Rick Springfield (ex-Noah/Eli, GH) was honored with the Beatrice Stern Media Award by Didi Hirsch Mental Health Services for helping erase the stigma associated with depression, which he has battled all his life. Springfield sat down with Digest at the Beverly Hilton Hotel to discuss his tragedies and triumphs….
“I actually never thought I’d get an award for being depressed, so it’s kind of cool,” begins Springfield. “If I had told myself that when I was 16, I might have not tried to hang myself.” Springfield candidly discussed his personal battles in his 2010 autobiography, Late, Late At Night, which peaked at No. 13 on The New York Times Best Seller list and was listed at No. 23 of “The 25 Great Rock Memoirs of All Time” by Rolling Stone. “I didn’t talk about it in my book for any altruistic reason,” he notes. “It was just a part of my life, and people happened to pick up on it. But in any case, I’m happy to show that you can still have a life and still deal with depression. That’s the main thing. As for being an advocate or anything like that, I’m still new at all this.”
Springfield reveals that when he was younger, he thought stardom was his ticket to mental health. “I grew up thinking, ‘I’ve just got to become famous and this will all go away,’ ” he reflects. “I’ve just got to become successful and wealthy and have a big house and beautiful wife and kids — and in 1985, I had all of those things. My first son had just been born. I had met the most amazing human in my wife, and I wanted to kill myself — and I realized the lie of fame right there. It wasn’t going to heal me. I had to go inside myself and so I spent the next five years in therapy.”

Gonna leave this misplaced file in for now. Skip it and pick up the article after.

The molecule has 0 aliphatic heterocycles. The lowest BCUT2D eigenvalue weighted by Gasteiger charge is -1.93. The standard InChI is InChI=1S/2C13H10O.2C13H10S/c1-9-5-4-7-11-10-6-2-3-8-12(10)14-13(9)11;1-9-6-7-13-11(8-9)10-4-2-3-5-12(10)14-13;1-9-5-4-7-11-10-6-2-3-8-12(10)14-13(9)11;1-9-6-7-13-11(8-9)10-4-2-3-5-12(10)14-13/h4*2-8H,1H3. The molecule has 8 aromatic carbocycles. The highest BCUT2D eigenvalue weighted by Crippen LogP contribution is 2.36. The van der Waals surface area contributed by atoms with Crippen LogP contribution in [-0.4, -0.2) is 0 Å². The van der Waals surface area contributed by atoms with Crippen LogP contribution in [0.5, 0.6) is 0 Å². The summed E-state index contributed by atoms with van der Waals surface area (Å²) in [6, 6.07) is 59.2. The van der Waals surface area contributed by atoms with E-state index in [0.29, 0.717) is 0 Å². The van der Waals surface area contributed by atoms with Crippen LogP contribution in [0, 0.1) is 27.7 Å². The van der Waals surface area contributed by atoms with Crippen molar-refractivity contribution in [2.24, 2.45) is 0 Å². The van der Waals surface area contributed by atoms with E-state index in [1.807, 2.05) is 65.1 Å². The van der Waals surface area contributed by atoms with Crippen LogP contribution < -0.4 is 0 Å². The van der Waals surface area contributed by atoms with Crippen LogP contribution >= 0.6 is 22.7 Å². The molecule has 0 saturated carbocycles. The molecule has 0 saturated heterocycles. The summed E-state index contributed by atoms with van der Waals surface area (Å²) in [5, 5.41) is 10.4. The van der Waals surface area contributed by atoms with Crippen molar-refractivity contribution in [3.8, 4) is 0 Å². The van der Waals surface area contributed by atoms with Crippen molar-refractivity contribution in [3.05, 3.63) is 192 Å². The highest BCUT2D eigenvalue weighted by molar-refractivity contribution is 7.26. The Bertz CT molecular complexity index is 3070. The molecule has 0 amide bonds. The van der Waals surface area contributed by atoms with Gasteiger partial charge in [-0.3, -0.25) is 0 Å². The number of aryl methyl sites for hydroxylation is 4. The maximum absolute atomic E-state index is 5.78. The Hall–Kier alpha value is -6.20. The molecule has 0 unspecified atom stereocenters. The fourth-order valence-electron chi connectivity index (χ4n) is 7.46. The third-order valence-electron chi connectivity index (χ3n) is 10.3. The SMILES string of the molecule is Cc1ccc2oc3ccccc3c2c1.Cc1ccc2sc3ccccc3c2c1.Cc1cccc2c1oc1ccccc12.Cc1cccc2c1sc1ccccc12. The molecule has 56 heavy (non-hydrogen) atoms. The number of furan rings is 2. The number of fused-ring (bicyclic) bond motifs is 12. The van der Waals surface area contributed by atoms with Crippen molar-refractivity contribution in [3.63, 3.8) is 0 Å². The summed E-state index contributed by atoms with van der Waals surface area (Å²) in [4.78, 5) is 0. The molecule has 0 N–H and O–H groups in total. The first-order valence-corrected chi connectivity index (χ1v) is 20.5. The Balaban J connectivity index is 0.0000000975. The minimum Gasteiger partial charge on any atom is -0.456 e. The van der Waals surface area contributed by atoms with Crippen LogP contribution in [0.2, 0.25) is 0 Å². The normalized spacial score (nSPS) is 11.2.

The performer is amazed by the massive outpouring of gratitude he has received since sharing his story in his book. “I didn’t necessarily set out to do that, but I was hoping that might happen,” he says. “I was very nervous about it coming out because it was warts and all. It’s funny, because I thought everyone would be focusing on all the sex stuff, because back in the ’80s there was a lot of sex — a lot of sex, like a real lot [laughs]. But, they weren’t. They focused on something that I thought no one would ever really notice or talk about, which was my depression that I’ve dealt with since I was 14. That was a big surprise to me, and it still seems to be snowballing after all this time. It’s very strange. But, I never really had the stigma of, ‘Oh, I can’t talk about this,’ because I’ve always been the kind of guy who goes out to seek help. It was not like, ‘What’s the big deal? Everyone gets depressed.’ I knew I had to do something. The best thing to come out of all this discussion has been with the kids. If you help kids, that makes it all worth it, because I was a kid with depression and it was brutal. I guess there’s still a big stigma about opening up if you have it, but if I can help with that, then I’m glad to do it.”
Though Springfield reports that he’s doing fine, he still faces Mr. D., a nickname he gave to the “darkness” that constantly dogs him. “Right now, I’m feeling pretty damn good,” he smiles. “But yeah, I still deal with it. I had an episode last year where I went so dark, I contemplated [suicide] again. I just don’t know where or when it’s going to strike, but I have my own ways of dealing with it. A lot of it is through writing. I’m always trying to put it into some kind of creative endeavor so it doesn’t just tank me.”